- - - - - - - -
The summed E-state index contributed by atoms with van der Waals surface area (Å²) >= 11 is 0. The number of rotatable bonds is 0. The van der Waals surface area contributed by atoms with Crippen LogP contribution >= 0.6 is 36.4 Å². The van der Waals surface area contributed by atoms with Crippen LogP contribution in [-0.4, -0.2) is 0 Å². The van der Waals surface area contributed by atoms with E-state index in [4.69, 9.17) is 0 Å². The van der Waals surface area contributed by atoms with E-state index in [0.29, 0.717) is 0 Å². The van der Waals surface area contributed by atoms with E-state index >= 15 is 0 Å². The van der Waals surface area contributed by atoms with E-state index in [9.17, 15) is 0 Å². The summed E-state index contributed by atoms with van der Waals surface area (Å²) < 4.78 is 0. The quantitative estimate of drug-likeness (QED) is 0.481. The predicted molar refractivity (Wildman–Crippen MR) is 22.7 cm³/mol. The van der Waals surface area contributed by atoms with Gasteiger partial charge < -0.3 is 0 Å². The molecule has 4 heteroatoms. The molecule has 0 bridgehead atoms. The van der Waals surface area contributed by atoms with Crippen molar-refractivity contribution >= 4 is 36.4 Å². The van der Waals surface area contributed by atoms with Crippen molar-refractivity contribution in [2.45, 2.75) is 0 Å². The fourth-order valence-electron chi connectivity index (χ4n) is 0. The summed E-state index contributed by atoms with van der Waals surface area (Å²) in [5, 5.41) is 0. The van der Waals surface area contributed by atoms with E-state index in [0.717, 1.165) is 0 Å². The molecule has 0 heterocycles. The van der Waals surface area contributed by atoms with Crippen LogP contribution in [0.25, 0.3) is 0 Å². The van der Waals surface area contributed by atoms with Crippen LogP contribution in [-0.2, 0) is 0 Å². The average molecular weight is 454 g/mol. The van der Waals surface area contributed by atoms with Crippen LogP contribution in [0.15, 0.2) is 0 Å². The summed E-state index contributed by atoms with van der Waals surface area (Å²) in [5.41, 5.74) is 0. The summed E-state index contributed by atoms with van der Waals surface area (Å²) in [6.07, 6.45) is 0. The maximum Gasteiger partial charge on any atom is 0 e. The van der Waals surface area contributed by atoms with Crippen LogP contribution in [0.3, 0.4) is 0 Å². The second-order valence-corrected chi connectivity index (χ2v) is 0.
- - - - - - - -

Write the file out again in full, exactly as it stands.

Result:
The summed E-state index contributed by atoms with van der Waals surface area (Å²) >= 11 is 0. The number of rotatable bonds is 0. The van der Waals surface area contributed by atoms with Crippen LogP contribution >= 0.6 is 36.4 Å². The van der Waals surface area contributed by atoms with Crippen LogP contribution in [-0.4, -0.2) is 0 Å². The van der Waals surface area contributed by atoms with E-state index in [4.69, 9.17) is 0 Å². The van der Waals surface area contributed by atoms with E-state index in [0.29, 0.717) is 0 Å². The van der Waals surface area contributed by atoms with E-state index >= 15 is 0 Å². The van der Waals surface area contributed by atoms with E-state index in [9.17, 15) is 0 Å². The summed E-state index contributed by atoms with van der Waals surface area (Å²) < 4.78 is 0. The quantitative estimate of drug-likeness (QED) is 0.481. The predicted molar refractivity (Wildman–Crippen MR) is 22.7 cm³/mol. The van der Waals surface area contributed by atoms with Gasteiger partial charge < -0.3 is 0 Å². The molecule has 4 heteroatoms. The molecule has 0 bridgehead atoms. The van der Waals surface area contributed by atoms with Crippen molar-refractivity contribution >= 4 is 36.4 Å². The van der Waals surface area contributed by atoms with Crippen molar-refractivity contribution in [2.45, 2.75) is 0 Å². The fourth-order valence-electron chi connectivity index (χ4n) is 0. The summed E-state index contributed by atoms with van der Waals surface area (Å²) in [5, 5.41) is 0. The van der Waals surface area contributed by atoms with E-state index in [0.717, 1.165) is 0 Å². The molecule has 0 heterocycles. The van der Waals surface area contributed by atoms with Crippen LogP contribution in [0.25, 0.3) is 0 Å². The van der Waals surface area contributed by atoms with Crippen LogP contribution in [-0.2, 0) is 0 Å². The average molecular weight is 454 g/mol. The van der Waals surface area contributed by atoms with Crippen LogP contribution in [0.15, 0.2) is 0 Å². The summed E-state index contributed by atoms with van der Waals surface area (Å²) in [5.41, 5.74) is 0. The summed E-state index contributed by atoms with van der Waals surface area (Å²) in [6.07, 6.45) is 0. The maximum Gasteiger partial charge on any atom is 0 e. The van der Waals surface area contributed by atoms with Crippen LogP contribution in [0.3, 0.4) is 0 Å². The second-order valence-corrected chi connectivity index (χ2v) is 0.